There is an endless array of time-wasters out there, things that distract you from writing such as playing on Facebook and watching television or YouTube videos, but there’s one distraction that we feel needs more consideration: Drama. Drama is perhaps the biggest time-waster of all. Whether yours or someone else’s, drama is writing’s worst enemy – it is the rain on your creative parade.

Clive Barker said, “Be regular and ordinary in your life that you may be violent and original in your work.” We live by this philosophy, and add to it our mantra, “drama belongs on the page.” We simply don’t have time to engage in histrionics.

We all know those people who seem to feel alive only when the stress is high and the chaos is rampant. These people stoke the coals of tension and tragedy everywhere they go, creating it themselves when there’s none to be had, and usually attributing their chronic crises to unavoidable circumstances inflicted upon them by outside forces.

These people claim that drama is unavoidable, but we disagree. We’ve both fallen victim to drama-mongers in the past, and when we met, our mutual aversion to soap opera lifestyles was one of the first things that bonded us. We shared the priority of living and working in a calm and peaceful environment, and neither of us was willing to compromise on that. We both know firsthand that while some discord is certainly a part of life, the vast majority of it is caused unnecessarily and is absolutely avoidable. We’ve learned that our lives ebb and flow according to what we choose to give our attention to, whom we choose to associate with, and where we choose to focus our intent. We prefer to focus ours on our work.

We get plenty of drama from our writing. On the page, we can gossip, create conflict, begin and end scandalous love affairs, and even wage our very own wars, wreaking havoc upon the general populace if that’s what we want to do – but we keep it on the page. We’ve both gone to great lengths to extract the drama – and all of its sources – from our lives. Fiction is an escape from the real world and all its petty horrors. It’s a place where writers can create far more tantalizing theatrics than you’ll find in social media or on the street. A drama-monger’s cry for attention is far less interesting than the chaos an effective writer can create on the page. This is probably why you don’t see many real professionals whining on Facebook: they’re pouring their emotions into something that matters – their work.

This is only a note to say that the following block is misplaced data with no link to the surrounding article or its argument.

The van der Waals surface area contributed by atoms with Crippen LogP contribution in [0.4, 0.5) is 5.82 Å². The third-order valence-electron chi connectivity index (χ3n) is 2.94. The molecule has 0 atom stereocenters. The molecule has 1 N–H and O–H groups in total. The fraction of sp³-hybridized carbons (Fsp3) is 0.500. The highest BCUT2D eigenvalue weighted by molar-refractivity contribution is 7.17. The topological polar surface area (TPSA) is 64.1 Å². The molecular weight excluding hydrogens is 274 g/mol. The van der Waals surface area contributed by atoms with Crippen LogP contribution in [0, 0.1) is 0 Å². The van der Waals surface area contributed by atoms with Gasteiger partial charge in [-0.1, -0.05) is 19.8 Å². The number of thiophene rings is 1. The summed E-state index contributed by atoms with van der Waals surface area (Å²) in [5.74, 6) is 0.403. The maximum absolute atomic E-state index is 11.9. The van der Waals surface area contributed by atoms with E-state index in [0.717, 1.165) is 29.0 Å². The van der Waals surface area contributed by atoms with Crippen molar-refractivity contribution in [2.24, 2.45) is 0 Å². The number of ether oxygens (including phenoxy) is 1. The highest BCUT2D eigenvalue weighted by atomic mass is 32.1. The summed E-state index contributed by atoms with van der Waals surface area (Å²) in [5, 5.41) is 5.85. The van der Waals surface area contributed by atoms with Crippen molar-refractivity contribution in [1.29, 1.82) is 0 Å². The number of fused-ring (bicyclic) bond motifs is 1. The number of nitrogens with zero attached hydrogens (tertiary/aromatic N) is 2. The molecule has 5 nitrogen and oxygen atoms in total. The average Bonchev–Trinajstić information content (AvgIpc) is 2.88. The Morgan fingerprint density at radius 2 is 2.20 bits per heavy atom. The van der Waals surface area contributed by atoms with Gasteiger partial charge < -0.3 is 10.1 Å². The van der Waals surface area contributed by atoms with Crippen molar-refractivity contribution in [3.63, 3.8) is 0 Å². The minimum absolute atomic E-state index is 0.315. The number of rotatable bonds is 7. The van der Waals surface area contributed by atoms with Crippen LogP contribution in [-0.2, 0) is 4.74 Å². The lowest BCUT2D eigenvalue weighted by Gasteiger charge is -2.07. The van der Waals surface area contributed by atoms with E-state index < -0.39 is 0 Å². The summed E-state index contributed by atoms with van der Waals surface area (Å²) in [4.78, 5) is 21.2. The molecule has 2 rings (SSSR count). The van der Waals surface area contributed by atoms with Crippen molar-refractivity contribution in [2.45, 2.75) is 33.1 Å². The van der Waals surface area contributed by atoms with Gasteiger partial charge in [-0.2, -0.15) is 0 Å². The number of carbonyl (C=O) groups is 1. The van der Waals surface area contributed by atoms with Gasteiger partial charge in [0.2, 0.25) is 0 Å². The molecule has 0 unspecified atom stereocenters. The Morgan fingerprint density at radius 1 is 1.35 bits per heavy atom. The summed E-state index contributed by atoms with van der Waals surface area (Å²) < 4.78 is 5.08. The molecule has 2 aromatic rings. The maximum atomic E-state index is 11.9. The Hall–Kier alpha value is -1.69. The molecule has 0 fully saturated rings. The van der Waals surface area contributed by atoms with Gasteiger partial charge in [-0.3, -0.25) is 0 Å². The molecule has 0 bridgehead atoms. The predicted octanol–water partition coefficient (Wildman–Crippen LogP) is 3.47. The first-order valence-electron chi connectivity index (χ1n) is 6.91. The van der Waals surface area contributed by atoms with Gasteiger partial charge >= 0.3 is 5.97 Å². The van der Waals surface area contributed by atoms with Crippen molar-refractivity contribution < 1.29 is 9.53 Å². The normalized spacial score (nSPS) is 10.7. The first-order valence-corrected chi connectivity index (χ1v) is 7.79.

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We have a no-drama policy and it serves us well. For one thing, we haven’t fought with each other once in the three years we’ve been working together, and don’t expect to start. We compromise and respect each other. And we listen. For another, we’ve managed to complete three to four novels per year, seen them to publication, and been able to spend our free time plotting the next novel, marketing the new releases, and having fun rather than engaging in agitation and discontent. On top of writing, we’ve been able to host our own horror-themed radio show, Haunted Nights LIVE!, where we talk to other authors of dark fiction and learn what their methods are. Since laying down the no-drama law, we’ve been able to enjoy our lives, our work, and be far more productive.

There’s another aspect of abiding by the no-drama policy that’s important to professional writers: airing your dirty laundry on social media is unprofessional. It simply makes you a spectacle rather than a writer. Most of us enjoy checking out drama kings and queens occasionally. We ourselves are guilty of going over to Facebook and having a chuckle over old Connie Drama-Monger’s latest woes, but we don’t get involved. We steer clear of these folks, lest they try to draw us into their self-absorbed little soap operas. No thank you.

There’s only so much time in this life, and we work very hard to spend ours in ways that help us write and grow, and pay the bills. When we aren’t working, we believe in spending our down time relaxing to the max, enjoying ourselves, and not getting caught up in chaos. Life throws all of us bad things, but we prefer to concentrate on the good stuff, whether it’s hanging out with our cats, our friends, or each other.

Drama, as we said, belongs on the page.